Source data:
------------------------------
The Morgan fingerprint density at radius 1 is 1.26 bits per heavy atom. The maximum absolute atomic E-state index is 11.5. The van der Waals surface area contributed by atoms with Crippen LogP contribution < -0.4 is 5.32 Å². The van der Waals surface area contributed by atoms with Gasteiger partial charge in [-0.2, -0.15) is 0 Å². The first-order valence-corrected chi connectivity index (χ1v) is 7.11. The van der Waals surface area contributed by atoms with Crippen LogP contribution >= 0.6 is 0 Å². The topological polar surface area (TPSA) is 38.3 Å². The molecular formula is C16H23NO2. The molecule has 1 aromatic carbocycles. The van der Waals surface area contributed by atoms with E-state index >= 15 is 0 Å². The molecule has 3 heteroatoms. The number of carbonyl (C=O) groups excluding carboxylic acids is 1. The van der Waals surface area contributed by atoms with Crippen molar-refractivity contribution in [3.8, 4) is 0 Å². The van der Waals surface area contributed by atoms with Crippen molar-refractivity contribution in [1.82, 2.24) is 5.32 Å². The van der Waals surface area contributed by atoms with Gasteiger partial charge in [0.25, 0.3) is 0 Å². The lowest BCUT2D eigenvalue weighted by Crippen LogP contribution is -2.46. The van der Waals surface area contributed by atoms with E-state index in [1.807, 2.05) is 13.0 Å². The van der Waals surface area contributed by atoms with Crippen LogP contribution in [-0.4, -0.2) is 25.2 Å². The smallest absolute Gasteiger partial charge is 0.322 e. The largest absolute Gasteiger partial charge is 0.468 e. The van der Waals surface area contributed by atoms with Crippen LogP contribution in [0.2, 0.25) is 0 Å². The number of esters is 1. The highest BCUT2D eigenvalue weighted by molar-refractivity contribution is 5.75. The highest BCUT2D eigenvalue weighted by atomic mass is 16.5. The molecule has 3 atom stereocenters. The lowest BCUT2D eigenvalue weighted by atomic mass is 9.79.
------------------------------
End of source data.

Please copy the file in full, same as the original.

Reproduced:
The Morgan fingerprint density at radius 1 is 1.26 bits per heavy atom. The maximum absolute atomic E-state index is 11.5. The van der Waals surface area contributed by atoms with Crippen LogP contribution < -0.4 is 5.32 Å². The van der Waals surface area contributed by atoms with Gasteiger partial charge in [-0.2, -0.15) is 0 Å². The first-order valence-corrected chi connectivity index (χ1v) is 7.11. The van der Waals surface area contributed by atoms with Crippen LogP contribution >= 0.6 is 0 Å². The topological polar surface area (TPSA) is 38.3 Å². The molecular formula is C16H23NO2. The molecule has 1 aromatic carbocycles. The van der Waals surface area contributed by atoms with E-state index >= 15 is 0 Å². The molecule has 3 heteroatoms. The number of carbonyl (C=O) groups excluding carboxylic acids is 1. The van der Waals surface area contributed by atoms with Crippen molar-refractivity contribution in [3.8, 4) is 0 Å². The van der Waals surface area contributed by atoms with Crippen molar-refractivity contribution in [1.82, 2.24) is 5.32 Å². The van der Waals surface area contributed by atoms with Gasteiger partial charge in [0.25, 0.3) is 0 Å². The lowest BCUT2D eigenvalue weighted by Crippen LogP contribution is -2.46. The van der Waals surface area contributed by atoms with E-state index in [1.807, 2.05) is 13.0 Å². The van der Waals surface area contributed by atoms with Crippen LogP contribution in [-0.4, -0.2) is 25.2 Å². The smallest absolute Gasteiger partial charge is 0.322 e. The largest absolute Gasteiger partial charge is 0.468 e. The van der Waals surface area contributed by atoms with Crippen LogP contribution in [0.2, 0.25) is 0 Å². The number of esters is 1. The highest BCUT2D eigenvalue weighted by molar-refractivity contribution is 5.75. The highest BCUT2D eigenvalue weighted by atomic mass is 16.5. The molecule has 3 atom stereocenters. The lowest BCUT2D eigenvalue weighted by atomic mass is 9.79.